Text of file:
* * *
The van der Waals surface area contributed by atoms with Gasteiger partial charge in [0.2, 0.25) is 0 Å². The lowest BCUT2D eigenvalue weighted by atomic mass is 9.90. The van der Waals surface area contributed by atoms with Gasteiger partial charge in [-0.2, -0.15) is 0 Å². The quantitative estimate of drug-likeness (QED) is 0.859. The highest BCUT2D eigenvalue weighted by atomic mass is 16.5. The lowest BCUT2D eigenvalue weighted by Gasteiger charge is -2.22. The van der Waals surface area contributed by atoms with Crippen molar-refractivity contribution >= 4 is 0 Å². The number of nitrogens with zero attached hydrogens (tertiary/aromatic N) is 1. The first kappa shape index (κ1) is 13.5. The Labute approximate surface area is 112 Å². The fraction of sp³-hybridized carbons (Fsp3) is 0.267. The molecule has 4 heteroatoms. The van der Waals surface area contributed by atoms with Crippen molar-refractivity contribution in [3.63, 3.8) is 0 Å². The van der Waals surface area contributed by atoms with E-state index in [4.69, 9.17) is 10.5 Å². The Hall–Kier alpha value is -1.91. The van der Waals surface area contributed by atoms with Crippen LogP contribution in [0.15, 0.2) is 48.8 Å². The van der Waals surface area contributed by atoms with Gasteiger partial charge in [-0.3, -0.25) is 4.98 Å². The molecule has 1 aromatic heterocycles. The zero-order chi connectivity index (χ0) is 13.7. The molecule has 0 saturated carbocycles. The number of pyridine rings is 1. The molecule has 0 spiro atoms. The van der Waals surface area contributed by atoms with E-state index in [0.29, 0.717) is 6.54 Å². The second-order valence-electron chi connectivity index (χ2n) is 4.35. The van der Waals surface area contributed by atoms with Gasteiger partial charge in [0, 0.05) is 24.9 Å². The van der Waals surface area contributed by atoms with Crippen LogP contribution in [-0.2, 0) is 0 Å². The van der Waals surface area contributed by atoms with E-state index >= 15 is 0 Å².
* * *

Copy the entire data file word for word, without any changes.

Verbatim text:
The van der Waals surface area contributed by atoms with Gasteiger partial charge in [0.2, 0.25) is 0 Å². The lowest BCUT2D eigenvalue weighted by atomic mass is 9.90. The van der Waals surface area contributed by atoms with Gasteiger partial charge in [-0.2, -0.15) is 0 Å². The quantitative estimate of drug-likeness (QED) is 0.859. The highest BCUT2D eigenvalue weighted by atomic mass is 16.5. The lowest BCUT2D eigenvalue weighted by Gasteiger charge is -2.22. The van der Waals surface area contributed by atoms with Crippen molar-refractivity contribution >= 4 is 0 Å². The number of nitrogens with zero attached hydrogens (tertiary/aromatic N) is 1. The first kappa shape index (κ1) is 13.5. The Labute approximate surface area is 112 Å². The fraction of sp³-hybridized carbons (Fsp3) is 0.267. The molecule has 4 heteroatoms. The van der Waals surface area contributed by atoms with Crippen molar-refractivity contribution in [3.63, 3.8) is 0 Å². The van der Waals surface area contributed by atoms with E-state index in [4.69, 9.17) is 10.5 Å². The Hall–Kier alpha value is -1.91. The van der Waals surface area contributed by atoms with Crippen LogP contribution in [0.15, 0.2) is 48.8 Å². The van der Waals surface area contributed by atoms with Gasteiger partial charge in [-0.3, -0.25) is 4.98 Å². The molecule has 1 aromatic heterocycles. The zero-order chi connectivity index (χ0) is 13.7. The molecule has 0 saturated carbocycles. The number of pyridine rings is 1. The molecule has 0 spiro atoms. The van der Waals surface area contributed by atoms with E-state index in [0.29, 0.717) is 6.54 Å². The second-order valence-electron chi connectivity index (χ2n) is 4.35. The van der Waals surface area contributed by atoms with Gasteiger partial charge in [0, 0.05) is 24.9 Å². The van der Waals surface area contributed by atoms with Crippen LogP contribution in [-0.2, 0) is 0 Å². The van der Waals surface area contributed by atoms with E-state index >= 15 is 0 Å².